Earlier this month, thousands of software developers in China woke up to find that their open-source code hosted on Gitee, a state-backed Chinese competitor to the international code repository platform GitHub, had been locked and hidden from public view.

Gitee released a statement later that day explaining that the locked code was being manually reviewed, as all open-source code would need to be before being published from then on. The company “didn’t have a choice,” it wrote. Gitee didn’t respond to MIT Technology Review, but it is widely assumed that the Chinese government had imposed yet another bit of heavy-handed censorship.

For the open-source software community in China, which celebrates transparency and global collaboration, the move has come as a shock. Code was supposed to be apolitical. Ultimately, these developers fear it could discourage people from contributing to open-source projects, and China’s software industry will suffer as a result. Read the full story.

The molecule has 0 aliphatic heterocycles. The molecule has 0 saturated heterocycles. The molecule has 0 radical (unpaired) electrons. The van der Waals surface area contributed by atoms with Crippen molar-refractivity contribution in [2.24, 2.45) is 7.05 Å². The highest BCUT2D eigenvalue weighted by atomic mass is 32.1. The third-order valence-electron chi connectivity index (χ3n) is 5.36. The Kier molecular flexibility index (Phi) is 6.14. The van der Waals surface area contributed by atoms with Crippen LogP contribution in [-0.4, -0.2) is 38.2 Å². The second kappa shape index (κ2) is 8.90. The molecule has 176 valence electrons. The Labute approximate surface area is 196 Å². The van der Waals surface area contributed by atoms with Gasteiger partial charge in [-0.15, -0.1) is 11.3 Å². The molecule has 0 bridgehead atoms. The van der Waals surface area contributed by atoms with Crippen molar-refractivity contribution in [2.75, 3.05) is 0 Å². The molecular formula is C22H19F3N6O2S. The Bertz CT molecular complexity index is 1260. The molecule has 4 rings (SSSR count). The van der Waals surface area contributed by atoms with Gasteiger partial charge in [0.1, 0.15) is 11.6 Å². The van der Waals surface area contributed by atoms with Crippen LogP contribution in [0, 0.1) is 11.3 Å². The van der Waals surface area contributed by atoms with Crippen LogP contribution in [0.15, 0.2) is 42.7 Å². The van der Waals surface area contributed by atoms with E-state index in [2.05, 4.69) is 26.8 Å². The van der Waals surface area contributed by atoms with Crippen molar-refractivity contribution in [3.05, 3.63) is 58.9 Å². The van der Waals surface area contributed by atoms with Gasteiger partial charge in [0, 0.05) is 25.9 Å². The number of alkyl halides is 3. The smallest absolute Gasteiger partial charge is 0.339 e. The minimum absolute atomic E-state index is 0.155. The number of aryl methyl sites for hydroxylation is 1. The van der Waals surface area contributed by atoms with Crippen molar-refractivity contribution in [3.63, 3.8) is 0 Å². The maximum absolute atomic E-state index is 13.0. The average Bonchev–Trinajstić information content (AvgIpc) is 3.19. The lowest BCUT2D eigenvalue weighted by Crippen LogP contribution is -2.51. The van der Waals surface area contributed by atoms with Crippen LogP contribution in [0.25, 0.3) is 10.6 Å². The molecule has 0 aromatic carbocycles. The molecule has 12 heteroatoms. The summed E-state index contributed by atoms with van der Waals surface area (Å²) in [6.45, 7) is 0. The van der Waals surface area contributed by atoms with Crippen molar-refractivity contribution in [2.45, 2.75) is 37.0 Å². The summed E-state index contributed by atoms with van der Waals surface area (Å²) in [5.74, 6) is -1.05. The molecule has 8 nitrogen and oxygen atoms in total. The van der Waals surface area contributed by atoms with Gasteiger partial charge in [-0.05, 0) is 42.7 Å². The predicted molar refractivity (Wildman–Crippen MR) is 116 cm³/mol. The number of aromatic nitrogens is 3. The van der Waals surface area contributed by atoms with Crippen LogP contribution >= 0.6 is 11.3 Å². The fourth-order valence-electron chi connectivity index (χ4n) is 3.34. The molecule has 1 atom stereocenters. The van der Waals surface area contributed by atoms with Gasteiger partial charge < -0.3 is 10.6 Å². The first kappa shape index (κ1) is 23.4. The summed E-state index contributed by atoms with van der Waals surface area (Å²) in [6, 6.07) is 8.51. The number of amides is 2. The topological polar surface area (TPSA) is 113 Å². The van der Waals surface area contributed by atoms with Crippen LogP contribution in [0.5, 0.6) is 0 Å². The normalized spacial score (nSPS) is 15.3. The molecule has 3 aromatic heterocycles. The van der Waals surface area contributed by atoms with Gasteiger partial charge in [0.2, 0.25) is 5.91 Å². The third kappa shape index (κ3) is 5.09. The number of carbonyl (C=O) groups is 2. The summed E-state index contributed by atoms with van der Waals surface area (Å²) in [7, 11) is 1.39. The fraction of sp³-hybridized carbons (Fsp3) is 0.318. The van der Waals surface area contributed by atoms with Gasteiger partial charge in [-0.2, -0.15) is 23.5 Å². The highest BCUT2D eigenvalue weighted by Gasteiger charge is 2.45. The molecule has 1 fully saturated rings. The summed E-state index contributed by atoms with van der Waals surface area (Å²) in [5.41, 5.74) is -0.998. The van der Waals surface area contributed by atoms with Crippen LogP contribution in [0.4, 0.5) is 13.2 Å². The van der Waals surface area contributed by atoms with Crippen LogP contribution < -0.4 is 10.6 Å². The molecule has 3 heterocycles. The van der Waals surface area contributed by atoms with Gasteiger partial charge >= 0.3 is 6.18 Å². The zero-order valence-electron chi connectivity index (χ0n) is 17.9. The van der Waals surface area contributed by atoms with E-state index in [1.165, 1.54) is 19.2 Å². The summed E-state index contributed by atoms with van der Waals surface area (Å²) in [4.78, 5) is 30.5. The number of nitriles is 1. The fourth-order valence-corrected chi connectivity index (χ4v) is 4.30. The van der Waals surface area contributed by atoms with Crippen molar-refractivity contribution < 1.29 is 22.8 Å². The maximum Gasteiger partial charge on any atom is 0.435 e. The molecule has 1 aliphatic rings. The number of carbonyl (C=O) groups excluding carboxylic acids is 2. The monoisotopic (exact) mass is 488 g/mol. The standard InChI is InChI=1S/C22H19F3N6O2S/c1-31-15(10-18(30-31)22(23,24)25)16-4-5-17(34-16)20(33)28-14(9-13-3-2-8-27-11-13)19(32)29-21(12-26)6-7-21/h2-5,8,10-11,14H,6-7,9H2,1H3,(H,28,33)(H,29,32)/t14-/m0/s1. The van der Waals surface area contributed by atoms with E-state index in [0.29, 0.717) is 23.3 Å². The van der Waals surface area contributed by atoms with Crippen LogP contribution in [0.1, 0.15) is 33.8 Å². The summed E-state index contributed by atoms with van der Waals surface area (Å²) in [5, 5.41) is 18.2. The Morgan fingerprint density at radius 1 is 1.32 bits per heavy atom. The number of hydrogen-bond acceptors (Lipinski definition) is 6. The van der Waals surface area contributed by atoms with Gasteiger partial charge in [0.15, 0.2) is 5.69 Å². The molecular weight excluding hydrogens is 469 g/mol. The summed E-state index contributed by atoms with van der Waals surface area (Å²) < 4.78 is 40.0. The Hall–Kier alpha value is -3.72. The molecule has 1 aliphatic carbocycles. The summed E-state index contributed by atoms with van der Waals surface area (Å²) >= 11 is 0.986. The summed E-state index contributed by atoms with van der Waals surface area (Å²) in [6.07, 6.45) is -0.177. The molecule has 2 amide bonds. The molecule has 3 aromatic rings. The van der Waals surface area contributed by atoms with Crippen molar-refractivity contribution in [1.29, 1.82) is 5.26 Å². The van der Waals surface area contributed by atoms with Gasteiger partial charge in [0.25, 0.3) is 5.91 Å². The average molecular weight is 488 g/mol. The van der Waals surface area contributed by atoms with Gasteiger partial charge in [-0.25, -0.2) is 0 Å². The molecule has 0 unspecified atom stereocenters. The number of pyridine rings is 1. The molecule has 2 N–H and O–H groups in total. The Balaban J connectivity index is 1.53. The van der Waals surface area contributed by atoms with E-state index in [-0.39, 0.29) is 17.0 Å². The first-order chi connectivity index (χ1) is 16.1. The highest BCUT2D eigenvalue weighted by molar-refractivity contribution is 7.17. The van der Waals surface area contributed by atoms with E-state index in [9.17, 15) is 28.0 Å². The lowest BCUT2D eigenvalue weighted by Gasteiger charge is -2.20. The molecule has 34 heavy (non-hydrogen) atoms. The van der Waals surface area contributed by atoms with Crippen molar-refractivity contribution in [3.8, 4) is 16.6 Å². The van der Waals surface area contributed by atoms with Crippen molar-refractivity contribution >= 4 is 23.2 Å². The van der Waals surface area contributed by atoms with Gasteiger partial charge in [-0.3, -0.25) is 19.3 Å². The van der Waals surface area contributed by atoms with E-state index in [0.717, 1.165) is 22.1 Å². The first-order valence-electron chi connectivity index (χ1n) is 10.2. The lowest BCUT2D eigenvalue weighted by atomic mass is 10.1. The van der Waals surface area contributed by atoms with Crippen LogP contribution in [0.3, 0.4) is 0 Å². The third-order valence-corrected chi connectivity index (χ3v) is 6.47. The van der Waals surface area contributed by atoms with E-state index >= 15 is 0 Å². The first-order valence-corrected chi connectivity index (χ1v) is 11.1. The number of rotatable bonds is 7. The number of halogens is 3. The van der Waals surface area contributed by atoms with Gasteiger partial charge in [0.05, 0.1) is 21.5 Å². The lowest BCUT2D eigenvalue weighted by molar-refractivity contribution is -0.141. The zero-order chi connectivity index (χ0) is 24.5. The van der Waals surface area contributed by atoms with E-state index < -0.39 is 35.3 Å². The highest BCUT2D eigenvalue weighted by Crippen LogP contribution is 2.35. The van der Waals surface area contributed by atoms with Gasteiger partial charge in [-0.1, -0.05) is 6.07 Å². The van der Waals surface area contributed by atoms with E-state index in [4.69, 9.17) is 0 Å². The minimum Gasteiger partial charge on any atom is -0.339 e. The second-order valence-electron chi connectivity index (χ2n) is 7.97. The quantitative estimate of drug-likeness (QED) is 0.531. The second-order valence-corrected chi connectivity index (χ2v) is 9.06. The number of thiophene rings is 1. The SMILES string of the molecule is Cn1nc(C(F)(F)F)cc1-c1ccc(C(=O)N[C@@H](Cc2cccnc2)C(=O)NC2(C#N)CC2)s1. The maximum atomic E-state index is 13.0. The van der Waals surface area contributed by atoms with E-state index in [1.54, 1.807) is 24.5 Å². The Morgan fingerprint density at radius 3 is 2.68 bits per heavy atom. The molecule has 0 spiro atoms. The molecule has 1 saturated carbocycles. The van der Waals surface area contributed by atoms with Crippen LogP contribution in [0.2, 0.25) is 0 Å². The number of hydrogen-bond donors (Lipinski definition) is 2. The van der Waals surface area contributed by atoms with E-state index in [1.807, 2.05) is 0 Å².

—Zeyi Yang

The must-reads

I’ve combed the internet to find you today’s most fun/important/scary/fascinating stories about technology.

1 America’s children are more anxious than ever
And it runs deeper than the pandemic. (NYT $)
+ The relentless stream of bad news is making us all feel bad. (Wired $)
+ How to mend your broken pandemic brain. (MIT Technology Review)

2 Digital surveillance programs make immigrants feel like prisoners
They’re touted as a more humane alternative to detention, but ankle tags carry stigma and stoke anxiety. (Coda Story)
+ The CIA and US military are spending huge amounts of money on metaverse projects. (The Intercept)

3 The Wikipedia editor exposing the predatory world of cryptomania
That doesn’t mean she’s reveling in its current implosion. (WP $)+ Six months into the crypto crash, investors are making the same mistakes. (Motherboard) 
+ Fraudsters are using a deepfake of Elon Musk to steal crypto. (Motherboard)
+ This crypto reality dating show sounds like a parody of itself.
(Input Mag) 

4 A new ancestry-predicting DNA tool is solving missing-people mysteries 🧬
But experts are wary that DNA phenotyping could further fuel racial discrimination in policing. (NYT $) 
+ Our museums are a treasure trove of genomic data. (Ars Technica)

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